After a fantastic weekend with family in Lima, we took a Monday morning flight to Juliaca and then took an hour-long taxi ride to Puno. Puno sits in the mountains at nearly 13,000 feet, so we wanted to get there early in the day in time to adjust before our busy tour the next day.
The view of Puno on the side of the mountain as we rode into town was beautiful. The homes and businesses start right at the edge of the lake and go uphill into the mountain. It is an especially good view whenever the sun hits the buildings just right.
Once we checked into our hotel, we set out to explore and find lunch.
We ate at La Casona, a highly rated place on TripAdvisor. It offered typical Peruvian food that we enjoyed by the window.
We spent the rest of the evening exploring the town. There is not too much to Puno other than the lake, but it is always neat to wander around a new place. We found the cutest little coffee shop (Cafe Bar de La Casa del Corregidor) that served great coffee and pastries. It gets dark early in Peru during this time of year, so it was nice to find a place outside of the hotel to hang out, people watch, and use the free wi-fi in the dark evenings.
For our second day in Puno, we had an all-day tour with Edgar Adventures booked. I’m going to start out by saying that we could not have been happier with our tour choice. I was drawn to this tour company because it advertised a faster boat than other tour companies, and it advertised that the tour stops were in the less crowded parts of the locations we would visit.
The tour company had a bus pick us up at 7:15 in the morning to drive us down to the lake to board our boat. Once we boarded, we were impressed with the quality of the boat’s interior. The seats were very comfortable and each had a good view out the window.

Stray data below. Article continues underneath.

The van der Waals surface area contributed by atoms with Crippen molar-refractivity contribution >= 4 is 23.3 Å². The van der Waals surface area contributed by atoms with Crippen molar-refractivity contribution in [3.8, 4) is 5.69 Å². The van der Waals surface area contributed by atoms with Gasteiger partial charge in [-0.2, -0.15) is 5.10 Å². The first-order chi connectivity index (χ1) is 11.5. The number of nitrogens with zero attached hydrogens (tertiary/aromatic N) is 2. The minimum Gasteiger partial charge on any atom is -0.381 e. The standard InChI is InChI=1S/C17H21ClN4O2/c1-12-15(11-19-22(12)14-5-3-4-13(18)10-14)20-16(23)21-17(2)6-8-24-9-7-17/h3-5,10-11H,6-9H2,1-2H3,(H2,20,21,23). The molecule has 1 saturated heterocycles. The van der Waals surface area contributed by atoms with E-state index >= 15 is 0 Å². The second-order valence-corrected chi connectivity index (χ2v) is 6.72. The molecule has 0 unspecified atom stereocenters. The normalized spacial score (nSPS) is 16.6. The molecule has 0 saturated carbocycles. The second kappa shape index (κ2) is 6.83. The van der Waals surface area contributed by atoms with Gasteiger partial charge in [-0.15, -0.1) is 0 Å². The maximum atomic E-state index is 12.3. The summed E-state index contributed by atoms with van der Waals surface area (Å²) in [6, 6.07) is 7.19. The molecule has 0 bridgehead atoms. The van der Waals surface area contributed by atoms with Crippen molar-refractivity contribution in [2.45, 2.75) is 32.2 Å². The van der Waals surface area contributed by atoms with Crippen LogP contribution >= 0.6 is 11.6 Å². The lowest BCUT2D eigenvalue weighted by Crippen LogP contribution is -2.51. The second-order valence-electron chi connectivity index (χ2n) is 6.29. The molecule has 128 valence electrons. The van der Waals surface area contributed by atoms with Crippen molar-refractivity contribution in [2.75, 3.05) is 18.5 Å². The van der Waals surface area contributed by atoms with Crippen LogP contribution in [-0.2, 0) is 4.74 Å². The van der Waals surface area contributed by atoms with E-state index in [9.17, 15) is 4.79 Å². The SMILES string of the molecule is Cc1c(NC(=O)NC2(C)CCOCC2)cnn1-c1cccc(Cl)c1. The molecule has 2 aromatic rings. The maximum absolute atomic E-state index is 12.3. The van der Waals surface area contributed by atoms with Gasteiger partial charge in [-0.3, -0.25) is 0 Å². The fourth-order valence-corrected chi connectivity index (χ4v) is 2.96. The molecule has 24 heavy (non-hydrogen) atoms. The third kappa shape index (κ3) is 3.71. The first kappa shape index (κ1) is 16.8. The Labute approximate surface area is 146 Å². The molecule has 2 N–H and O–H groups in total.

Our first stop on the tour was Tequile Island. Our boat dropped us off on a remote side of the island, so at first there was no one there except for our tour group and a few locals. The island is a really beautiful place. Our guide told us all kinds of interesting facts about the people that live there (Tequileños). The people are well-known for their textiles and handcrafts and their brightly-colored clothing. The boys on the island start learning how to knit as early as the age of 4. Knitting is a very important skill for the men of the island. In fact, our guide told us that one of the major traits a Tequileño woman looks for in a man is the quality of the hats that the man knits. The quality is determined by whether or not the hat can hold water without leaking!
One of our first stops after walking part of the island was to see a Tequileño boy demonstrating his knitting. Boys bring their knitting with them as they walk around the island so that they can get as much practice in as possible.
After relaxing on the beach for a little while, we got into the boat to head to another island for a traditional Peruvian lunch. When we arrived, we were greeted by the island community’s shaman. The shaman was preparing our lunch through a traditional method of cooking with an underground oven while performing a ceremony over the food. Afterward, we ate the lunch in a covered patio by the lake. After a delicious bowl of quinoa soup, we ate plates of fish, chicken, potatoes, and vegetables.
After a leisurely lunch, we got back into the boat to head to our next destination: the Uros Islands. These islands are floating, man-made islands made out of reeds. A group of people (called the Aymarans) actually live on the islands. Our tour group stopped at one of the smaller islands, so again we were not surrounded by any other tourist groups. With the help of some of the children on the island, our guide showed us their process for building an island. The children sang us a song, and we were again able to shop their handcrafts.
We also got to play with the children. One really liked Daniel’s phone. 🙂
See our weekend in Lima here.
See what to pack for a week in winter in Peru here.